By SCOTT HECHINGER
Activists rally outside the Manhattan Criminal Courthouse at 100 Centre St on March 14, 2019 in New York. They called on Manhattan DA Cyrus R. Cance, Jr. to resign for failing to support the Bail Elimination Act of 2019 and the Discovery for Justice Reform Act. (Alec Tabak/for New York Daily News)
In January 2019, almost one year to the date before the new bail reforms in New York went into effect, I met a 64-year-old man named Adrian Rose. Rose had just been arrested and charged with a violent felony assault for allegedly attacking an EMS officer in the back of an ambulance while on the way to a hospital in Brooklyn, a claim he adamantly denies.
Despite the seriousness of the allegation, the judge did not set bail. Instead, she released him on his own recognizance and he was given a date to appear.
No reporters were camped out in Brooklyn criminal court looking for cases to plaster onto the covers of the following day’s editions. There were no photographers to capture images of people in need of help, who reporters could then deride as “lunatics” or “jailbirds.” Police and prosecutors did not notify media ahead of time as part of their now-coordinated effort to incite fear in the general public about “violent criminals” and “crooks” roaming the streets. No police or prosecutor made inflammatory claims that they later had to admit were not true.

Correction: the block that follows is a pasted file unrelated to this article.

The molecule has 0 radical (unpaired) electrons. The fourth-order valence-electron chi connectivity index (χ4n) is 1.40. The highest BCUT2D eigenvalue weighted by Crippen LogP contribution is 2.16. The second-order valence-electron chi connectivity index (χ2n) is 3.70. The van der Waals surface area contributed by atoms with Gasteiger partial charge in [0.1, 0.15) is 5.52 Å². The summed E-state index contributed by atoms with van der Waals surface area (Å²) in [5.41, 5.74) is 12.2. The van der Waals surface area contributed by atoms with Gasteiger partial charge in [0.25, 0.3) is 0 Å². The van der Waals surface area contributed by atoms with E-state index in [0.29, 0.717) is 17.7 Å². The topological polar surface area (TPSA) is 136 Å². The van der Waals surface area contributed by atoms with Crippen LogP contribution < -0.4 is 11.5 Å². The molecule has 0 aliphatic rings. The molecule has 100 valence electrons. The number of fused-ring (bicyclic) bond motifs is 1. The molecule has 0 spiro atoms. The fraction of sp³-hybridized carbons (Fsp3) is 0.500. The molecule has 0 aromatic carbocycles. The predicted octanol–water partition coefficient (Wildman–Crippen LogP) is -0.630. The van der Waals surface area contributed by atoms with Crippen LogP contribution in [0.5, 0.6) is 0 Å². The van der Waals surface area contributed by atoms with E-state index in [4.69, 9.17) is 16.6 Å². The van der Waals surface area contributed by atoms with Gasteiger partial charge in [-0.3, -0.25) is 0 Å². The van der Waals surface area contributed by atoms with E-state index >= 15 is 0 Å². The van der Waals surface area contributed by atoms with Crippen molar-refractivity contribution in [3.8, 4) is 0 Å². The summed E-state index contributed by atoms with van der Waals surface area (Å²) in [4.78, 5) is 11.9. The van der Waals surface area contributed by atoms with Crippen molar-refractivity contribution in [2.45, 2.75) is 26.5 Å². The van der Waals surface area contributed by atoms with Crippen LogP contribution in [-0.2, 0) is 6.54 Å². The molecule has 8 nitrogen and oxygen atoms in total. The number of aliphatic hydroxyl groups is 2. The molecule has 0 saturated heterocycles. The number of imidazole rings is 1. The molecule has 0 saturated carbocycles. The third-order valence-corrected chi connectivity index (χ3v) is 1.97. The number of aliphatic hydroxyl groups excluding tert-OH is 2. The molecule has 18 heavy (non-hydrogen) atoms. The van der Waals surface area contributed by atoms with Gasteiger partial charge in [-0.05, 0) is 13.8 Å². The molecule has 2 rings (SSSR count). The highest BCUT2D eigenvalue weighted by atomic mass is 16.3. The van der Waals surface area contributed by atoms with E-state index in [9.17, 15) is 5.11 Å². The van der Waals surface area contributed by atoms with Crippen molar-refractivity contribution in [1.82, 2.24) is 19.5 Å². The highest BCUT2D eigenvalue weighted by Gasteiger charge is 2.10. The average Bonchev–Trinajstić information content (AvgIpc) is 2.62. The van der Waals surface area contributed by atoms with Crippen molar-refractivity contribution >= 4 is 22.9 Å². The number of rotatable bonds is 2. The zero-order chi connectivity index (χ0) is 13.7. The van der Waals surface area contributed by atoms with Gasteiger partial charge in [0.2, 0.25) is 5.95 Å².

Far from it, Rose, like tens of thousands of others charged with all types of accusations before the bail laws ever went into effect, was simply trusted to show up to court, and he did.
To date, Rose has appeared at all 19 of his required court appearances, despite serious physical ailments and painful health conditions that require him to walk with a cane. At liberty instead of in jail, Rose was able to retain access to his doctors and specialists, and was also able to maintain his housing in a specialized shelter.
He has not been rearrested. Perhaps most significantly, he has been able to continue to maintain his innocence while fighting his case from a position of freedom, better able to assist me in his defense without the extraordinary pressure to plead guilty that pretrial detention imposes.
Rose’s experience is not novel or unique.
Public defenders know well what it really looks like when people are released, even those like Rose charged with violent felonies, instead of being jailed for their poverty. It does not mean “mayhem.” It means keeping families together; fostering jobs and productivity and help instead of hurt; saving taxpayer money; safeguarding health, freedom and public safety. It means an overwhelmingly likely (95%) return rate and overwhelmingly unlikely (2%) re-arrest rate for violent felonies.